Most ransomware tries to extract a ransom for the restoration of files, hence the name. Whether or not the nefarious individuals behind the attack hold up their side varies, but a new version of the Azov Ransomware doesn’t bother. Instead of demanding Bitcoin, it tells infected individuals to contact security researchers and cybersecurity publication BleepingComputer, as if they are the authors of the malware. However, this is just an attempt to frame the good guys.
While Azov has some features of ransomware, and it presents itself as such, it’s more accurate to call it a data wiper. The updated malware began appearing on systems over the past few days after purchasing installs via the SmokeLoader malware. People often pick up SmokeLoader on sketchy sites that offer key generators, software cracks, and game cheats. This botnet is used to distribute numerous pieces of nasty hacking software, including other ransomware. There are even people whose systems have been double-encrypted, first by Azov and then by the STOP ransomware.
When introduced on a system, the malware launches itself from a temporary directory, usually with the addition of a Windows registry key. The executable scans all drives on the computer to find files that don’t have ini, exe, or dll extensions. Whenever it finds something else, like a document, image, or video, it encrypts it and appends the .azov file extension to the end.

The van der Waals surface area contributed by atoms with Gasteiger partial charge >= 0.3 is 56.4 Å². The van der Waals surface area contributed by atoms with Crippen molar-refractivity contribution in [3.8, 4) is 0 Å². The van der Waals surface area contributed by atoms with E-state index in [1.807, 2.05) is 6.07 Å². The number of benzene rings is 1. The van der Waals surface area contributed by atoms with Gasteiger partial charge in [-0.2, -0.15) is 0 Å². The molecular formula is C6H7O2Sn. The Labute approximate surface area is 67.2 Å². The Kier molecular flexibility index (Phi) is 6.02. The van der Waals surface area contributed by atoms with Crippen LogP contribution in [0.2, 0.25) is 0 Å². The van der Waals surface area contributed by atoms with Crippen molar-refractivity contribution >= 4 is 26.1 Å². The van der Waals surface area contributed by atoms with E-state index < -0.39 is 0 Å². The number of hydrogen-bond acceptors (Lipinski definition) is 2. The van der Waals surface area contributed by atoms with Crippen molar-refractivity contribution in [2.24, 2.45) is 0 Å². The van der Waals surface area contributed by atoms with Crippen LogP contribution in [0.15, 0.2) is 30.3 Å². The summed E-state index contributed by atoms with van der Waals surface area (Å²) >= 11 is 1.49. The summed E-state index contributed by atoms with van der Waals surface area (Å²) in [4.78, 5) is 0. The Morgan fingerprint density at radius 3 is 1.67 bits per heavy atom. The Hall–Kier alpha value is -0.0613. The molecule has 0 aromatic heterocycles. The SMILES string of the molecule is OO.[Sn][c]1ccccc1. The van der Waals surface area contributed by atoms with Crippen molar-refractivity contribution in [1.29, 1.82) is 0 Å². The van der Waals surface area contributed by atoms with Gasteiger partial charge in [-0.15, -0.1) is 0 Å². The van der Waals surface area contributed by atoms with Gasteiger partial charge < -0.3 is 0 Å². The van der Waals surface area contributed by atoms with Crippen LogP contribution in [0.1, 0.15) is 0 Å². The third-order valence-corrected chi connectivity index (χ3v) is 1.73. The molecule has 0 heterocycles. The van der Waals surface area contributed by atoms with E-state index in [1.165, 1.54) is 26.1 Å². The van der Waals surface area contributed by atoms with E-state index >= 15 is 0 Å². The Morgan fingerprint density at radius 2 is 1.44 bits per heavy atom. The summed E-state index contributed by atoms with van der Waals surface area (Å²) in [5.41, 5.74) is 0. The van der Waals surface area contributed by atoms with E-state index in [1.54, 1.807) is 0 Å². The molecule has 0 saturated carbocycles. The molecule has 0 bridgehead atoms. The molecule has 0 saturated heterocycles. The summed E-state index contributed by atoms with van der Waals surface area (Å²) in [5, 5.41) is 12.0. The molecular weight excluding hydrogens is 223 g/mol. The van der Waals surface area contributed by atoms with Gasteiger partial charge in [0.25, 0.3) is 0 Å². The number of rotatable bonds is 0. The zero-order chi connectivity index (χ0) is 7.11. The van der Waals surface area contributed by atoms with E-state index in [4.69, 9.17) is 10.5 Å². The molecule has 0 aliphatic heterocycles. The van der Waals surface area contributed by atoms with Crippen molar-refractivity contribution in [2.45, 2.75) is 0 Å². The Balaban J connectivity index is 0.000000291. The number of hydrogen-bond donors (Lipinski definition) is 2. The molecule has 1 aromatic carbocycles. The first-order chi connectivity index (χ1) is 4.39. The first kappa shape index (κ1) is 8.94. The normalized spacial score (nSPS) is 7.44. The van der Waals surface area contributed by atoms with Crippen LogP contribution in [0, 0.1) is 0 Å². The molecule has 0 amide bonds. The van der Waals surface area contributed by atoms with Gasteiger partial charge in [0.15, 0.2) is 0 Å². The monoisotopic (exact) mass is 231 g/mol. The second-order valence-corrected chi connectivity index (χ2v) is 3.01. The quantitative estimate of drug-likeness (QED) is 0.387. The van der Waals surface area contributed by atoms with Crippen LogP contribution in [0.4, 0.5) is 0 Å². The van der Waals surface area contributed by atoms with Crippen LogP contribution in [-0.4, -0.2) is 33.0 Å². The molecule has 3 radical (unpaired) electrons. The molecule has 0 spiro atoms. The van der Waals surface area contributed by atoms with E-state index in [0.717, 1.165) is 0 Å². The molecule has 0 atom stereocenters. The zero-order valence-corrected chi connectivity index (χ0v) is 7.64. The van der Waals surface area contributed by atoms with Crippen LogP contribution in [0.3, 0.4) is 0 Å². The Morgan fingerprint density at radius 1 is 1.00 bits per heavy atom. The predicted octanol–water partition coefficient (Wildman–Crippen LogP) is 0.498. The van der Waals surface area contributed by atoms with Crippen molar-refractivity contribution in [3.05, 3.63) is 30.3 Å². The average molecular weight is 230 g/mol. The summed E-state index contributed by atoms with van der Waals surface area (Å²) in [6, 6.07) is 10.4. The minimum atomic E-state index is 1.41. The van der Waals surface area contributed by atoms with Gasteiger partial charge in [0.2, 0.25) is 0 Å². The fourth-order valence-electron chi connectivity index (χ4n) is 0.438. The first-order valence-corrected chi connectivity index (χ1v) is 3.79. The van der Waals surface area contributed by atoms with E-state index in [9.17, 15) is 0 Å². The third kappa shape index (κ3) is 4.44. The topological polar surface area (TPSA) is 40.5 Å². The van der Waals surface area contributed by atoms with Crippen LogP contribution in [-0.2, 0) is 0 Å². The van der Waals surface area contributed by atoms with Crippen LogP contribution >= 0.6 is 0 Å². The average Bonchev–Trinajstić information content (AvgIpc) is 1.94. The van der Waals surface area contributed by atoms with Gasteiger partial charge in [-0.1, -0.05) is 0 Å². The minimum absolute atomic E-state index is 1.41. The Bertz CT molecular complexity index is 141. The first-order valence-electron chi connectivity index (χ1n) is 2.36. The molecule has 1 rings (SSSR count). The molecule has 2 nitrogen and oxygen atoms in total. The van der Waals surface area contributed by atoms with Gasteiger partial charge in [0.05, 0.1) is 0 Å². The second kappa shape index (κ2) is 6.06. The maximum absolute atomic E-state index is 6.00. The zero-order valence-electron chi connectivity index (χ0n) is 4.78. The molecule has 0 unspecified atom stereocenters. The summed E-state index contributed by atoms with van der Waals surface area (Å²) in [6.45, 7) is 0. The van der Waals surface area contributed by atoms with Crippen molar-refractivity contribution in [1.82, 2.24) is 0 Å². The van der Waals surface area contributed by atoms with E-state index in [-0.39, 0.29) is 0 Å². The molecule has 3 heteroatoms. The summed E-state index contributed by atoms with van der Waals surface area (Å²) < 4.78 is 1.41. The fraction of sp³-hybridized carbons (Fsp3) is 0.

In each folder containing encrypted files, Azov creates a text document called “RESTORE_FILES.txt,” which you can see above. Usually, this is where your average ransomware would ask for money to decrypt the files. As BleepingComputer reports, the text document claims to be written by Polish security researcher and malware analyst Hasherezade. The document tells users to reach out to Hasherezade, BleepingComputer (and owner Lawrence Abrams), Vitali Kremez, and other cybersecurity pros on Twitter. Hasherezade notes in a statement that it’s common for malware authors to try and frame researchers.
Naturally, none of those people will be able to do anything about the encrypted files, but that’s not the intent. The attackers seem to want to implicate these individuals while also sewing chaos online. The document also makes some pro-Russian statements about the war in Ukraine, transparently dressed up as support for ending the war. It’s possible someone will find a way to unlock the files encrypted by Azov, but for the time being, they should be considered toast.
Source by www.extremetech.com